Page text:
On the 31 March 1687, the London Gazette newspaper reported: “We have Advice by a Veƒƒel arrived from the Levant, That the Venetian Ships and Gallies are fitting with great diligence at Napoli de Roman and that Captain General Morofini intends to ƒail with the Fleet the beginning of the next month to join the Auxiliary Gallies and the Convoys ƒent from Venice.”
Between 1687 and 2002, while the vessels (and the English language) had been transformed and sail had given way to diesel-powered behemoths, the standard of maritime reporting hadn’t changed much. Until very recently we knew as much about vessels on the high seas as the 17th-century readers of the Gazette knew about the intentions of Captain General Morofini. It all came from snatched reports gleaned from port agents.
Windward, an Israeli start-up based in Tel Aviv, is transforming knowledge of the world’s trade by providing insight into the movement of the 50,000 commercial ships, and other vessels, that traverse the globe, carrying over 90% of the world’s trade, according to the International Maritime Organization (IMO), the UN’s regulatory agency for the maritime sector.
Global crude imports in 2013 were over $2.823 trillion, with half transported by sea. The financial trading on this volume is estimated by the U.S. Energy Information Administration to be nine times larger than the transport value. Total exported iron ore sales in 2012 were $125 billion, the majority shipped by sea.
“Until 2010 there was no data,” says Michal Chafets, spokesperson for the company. “A ship would leave port, you would stand on the dock crying. Six months later it would come back. Between the two you would have no idea where it was.”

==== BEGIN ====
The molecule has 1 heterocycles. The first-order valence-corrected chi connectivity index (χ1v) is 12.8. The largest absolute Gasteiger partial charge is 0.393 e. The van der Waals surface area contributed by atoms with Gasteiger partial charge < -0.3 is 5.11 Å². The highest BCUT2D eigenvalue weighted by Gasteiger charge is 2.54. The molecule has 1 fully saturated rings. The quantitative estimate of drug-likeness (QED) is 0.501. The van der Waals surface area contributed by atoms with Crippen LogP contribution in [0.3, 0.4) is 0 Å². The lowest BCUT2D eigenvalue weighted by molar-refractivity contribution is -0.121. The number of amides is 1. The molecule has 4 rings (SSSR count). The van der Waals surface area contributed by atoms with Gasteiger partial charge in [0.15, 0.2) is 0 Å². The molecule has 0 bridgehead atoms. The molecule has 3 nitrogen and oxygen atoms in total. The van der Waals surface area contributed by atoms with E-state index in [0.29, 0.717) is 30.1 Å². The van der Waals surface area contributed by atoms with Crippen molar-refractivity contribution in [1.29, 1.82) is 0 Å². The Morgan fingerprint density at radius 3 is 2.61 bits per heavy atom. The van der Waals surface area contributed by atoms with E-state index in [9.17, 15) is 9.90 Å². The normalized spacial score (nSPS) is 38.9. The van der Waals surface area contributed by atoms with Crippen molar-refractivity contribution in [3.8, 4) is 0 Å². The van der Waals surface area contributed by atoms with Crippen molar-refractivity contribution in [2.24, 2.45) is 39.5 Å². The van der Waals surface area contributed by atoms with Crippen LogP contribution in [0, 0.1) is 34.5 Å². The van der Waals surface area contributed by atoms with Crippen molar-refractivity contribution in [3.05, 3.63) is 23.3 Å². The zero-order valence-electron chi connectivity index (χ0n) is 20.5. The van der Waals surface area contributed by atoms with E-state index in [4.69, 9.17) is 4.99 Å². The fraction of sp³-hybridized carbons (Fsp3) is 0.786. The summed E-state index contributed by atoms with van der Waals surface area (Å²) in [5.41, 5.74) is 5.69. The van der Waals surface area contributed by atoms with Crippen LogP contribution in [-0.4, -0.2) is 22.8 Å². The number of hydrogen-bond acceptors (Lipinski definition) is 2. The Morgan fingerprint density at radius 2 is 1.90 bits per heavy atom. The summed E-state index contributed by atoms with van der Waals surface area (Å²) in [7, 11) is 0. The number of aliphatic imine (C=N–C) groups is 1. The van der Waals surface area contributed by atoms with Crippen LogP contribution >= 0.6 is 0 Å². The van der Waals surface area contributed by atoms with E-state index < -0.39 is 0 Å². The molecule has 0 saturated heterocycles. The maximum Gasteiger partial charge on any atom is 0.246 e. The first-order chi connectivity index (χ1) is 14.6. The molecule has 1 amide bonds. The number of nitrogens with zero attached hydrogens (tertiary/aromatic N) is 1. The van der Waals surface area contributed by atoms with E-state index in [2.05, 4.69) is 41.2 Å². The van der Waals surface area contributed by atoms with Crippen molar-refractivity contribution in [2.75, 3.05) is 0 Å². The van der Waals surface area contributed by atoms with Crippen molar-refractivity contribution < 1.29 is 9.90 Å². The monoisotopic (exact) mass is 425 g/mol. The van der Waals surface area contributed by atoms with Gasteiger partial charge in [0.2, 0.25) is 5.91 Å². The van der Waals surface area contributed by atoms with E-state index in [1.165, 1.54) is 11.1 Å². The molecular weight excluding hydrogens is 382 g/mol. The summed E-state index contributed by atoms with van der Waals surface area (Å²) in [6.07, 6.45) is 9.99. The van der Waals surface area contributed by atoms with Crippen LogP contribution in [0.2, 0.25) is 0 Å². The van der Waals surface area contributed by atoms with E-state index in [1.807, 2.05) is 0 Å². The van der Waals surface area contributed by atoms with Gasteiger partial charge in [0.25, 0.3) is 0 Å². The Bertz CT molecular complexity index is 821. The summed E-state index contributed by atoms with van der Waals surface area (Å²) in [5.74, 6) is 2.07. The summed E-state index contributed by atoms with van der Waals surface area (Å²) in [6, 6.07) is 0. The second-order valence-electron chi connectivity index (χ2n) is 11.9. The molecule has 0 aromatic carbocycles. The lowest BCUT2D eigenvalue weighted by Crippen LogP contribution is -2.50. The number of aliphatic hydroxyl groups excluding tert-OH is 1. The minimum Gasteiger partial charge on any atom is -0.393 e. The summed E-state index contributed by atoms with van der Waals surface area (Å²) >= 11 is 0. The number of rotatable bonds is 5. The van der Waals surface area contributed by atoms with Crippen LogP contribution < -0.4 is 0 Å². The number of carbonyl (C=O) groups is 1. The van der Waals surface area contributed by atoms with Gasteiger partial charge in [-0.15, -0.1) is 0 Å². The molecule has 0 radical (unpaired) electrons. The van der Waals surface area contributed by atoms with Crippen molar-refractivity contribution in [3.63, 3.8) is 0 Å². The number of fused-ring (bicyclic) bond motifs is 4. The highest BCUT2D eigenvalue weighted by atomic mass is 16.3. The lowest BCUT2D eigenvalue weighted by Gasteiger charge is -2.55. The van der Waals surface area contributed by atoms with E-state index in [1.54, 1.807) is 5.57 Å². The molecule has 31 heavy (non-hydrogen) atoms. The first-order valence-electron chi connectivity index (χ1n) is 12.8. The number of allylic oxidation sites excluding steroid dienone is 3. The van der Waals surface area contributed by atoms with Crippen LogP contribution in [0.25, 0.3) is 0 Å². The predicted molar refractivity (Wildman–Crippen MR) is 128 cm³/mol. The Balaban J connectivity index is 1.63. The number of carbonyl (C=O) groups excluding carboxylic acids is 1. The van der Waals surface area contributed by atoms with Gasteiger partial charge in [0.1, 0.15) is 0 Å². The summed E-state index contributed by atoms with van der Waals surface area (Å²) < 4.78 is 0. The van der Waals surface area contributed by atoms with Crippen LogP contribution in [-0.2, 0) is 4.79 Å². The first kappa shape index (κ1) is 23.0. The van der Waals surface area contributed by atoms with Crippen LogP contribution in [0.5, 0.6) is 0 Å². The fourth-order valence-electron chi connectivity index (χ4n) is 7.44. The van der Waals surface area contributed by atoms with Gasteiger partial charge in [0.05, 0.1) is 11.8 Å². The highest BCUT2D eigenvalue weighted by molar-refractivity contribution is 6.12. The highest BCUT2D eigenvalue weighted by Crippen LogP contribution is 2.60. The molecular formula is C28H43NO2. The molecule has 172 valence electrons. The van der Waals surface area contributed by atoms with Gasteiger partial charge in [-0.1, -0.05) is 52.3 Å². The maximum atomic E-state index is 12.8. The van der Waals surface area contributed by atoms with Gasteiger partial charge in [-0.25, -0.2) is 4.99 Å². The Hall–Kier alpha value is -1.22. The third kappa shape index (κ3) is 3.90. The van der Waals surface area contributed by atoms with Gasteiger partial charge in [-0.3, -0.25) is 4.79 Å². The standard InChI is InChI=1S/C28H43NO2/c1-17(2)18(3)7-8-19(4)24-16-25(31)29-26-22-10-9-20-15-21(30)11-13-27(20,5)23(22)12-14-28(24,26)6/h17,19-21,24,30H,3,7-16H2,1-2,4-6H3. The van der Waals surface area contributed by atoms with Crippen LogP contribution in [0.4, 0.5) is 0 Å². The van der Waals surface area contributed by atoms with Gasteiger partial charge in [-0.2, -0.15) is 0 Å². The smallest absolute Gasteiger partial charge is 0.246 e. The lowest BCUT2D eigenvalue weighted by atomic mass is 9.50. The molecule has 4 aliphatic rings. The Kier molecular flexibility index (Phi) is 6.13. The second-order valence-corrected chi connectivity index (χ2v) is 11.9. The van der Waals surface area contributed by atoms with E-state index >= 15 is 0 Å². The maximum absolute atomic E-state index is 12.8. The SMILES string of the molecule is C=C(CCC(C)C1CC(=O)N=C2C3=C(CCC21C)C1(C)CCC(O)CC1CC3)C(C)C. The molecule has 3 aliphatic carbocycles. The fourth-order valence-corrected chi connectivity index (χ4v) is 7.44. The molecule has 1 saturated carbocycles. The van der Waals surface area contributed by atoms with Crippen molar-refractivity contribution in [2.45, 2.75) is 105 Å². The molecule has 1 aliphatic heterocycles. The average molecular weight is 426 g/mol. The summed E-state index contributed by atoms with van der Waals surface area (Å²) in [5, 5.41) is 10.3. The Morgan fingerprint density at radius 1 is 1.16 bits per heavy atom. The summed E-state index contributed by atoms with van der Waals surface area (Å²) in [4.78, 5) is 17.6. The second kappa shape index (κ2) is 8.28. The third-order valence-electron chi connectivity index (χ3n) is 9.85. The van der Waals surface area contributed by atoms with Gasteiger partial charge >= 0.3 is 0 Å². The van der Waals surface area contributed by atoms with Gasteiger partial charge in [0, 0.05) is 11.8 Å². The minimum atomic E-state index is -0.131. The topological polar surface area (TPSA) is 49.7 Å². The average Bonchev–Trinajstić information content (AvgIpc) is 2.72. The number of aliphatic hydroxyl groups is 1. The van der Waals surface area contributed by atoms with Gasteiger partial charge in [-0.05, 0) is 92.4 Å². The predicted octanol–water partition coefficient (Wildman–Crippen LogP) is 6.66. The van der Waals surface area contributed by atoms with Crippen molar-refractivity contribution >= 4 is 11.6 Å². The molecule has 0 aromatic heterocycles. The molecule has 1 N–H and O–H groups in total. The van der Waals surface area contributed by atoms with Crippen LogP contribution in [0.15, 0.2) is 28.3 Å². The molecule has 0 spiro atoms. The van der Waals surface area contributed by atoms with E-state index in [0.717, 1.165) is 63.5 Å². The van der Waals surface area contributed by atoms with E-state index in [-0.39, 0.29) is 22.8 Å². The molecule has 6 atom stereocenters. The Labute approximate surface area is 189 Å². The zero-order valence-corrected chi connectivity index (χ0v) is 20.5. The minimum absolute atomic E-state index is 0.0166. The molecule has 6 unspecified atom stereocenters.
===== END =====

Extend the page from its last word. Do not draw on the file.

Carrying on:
Black Oil Trade
Windward is providing evidence that black market oil dealing is happening right under our noses.
Sometime around August 18th, 2012, a 183-meter, 50,000-ton Liberian-registered tanker raised its anchor and left the Black Sea. On board were 600,000 barrels of crude oil. For legal reasons the ship is not named.
As the ship sailed south its unusual course caused Windward’s maritime intelligence system, MarInt, to flag it up. Rather than sail a direct course, when the vessel was about 40 miles south of Cyprus it started to execute what Ami Daniel, CEO and co-founder of Tel-Aviv-based Windward, called “an aimless journey.” A trace shows it sailing north, then heading due south-east, before heading back west, and then northeast.
At about 11pm on the night of the 20th, the vessel started up its engines and three hours later met up with a 250-meter-long, Maltese-registered tanker.
“We tasked two satellites,” Daniel told a recent conference in New York. “Zooming in you see two vessels joined. What you don’t see is a tug boat, which is mandated by safety regulations.”
The second ship then sets sail for Indonesia, where it trans-ships to a third vessel that takes the oil to an illegal refinery in Indonesia, said Daniel.
“What is interesting is the finances of the deal. This vessel costs about $2.5 million for a voyage like this. That means someone had to buy the crude oil in an off-market deal.
“All of this is happening right under our noses. No one had any idea what is happening at sea.”
That has changed dramatically. From being all at sea when it came to ships’ data, according to Windward CEO Ami Daniel, who co-founded the company with fellow Israeli Navy sailor Matan Peled,today clients can review some 100 million data points a day collected by the company. “We call this Maritime Big Data,” Daniel said at a recent presentation.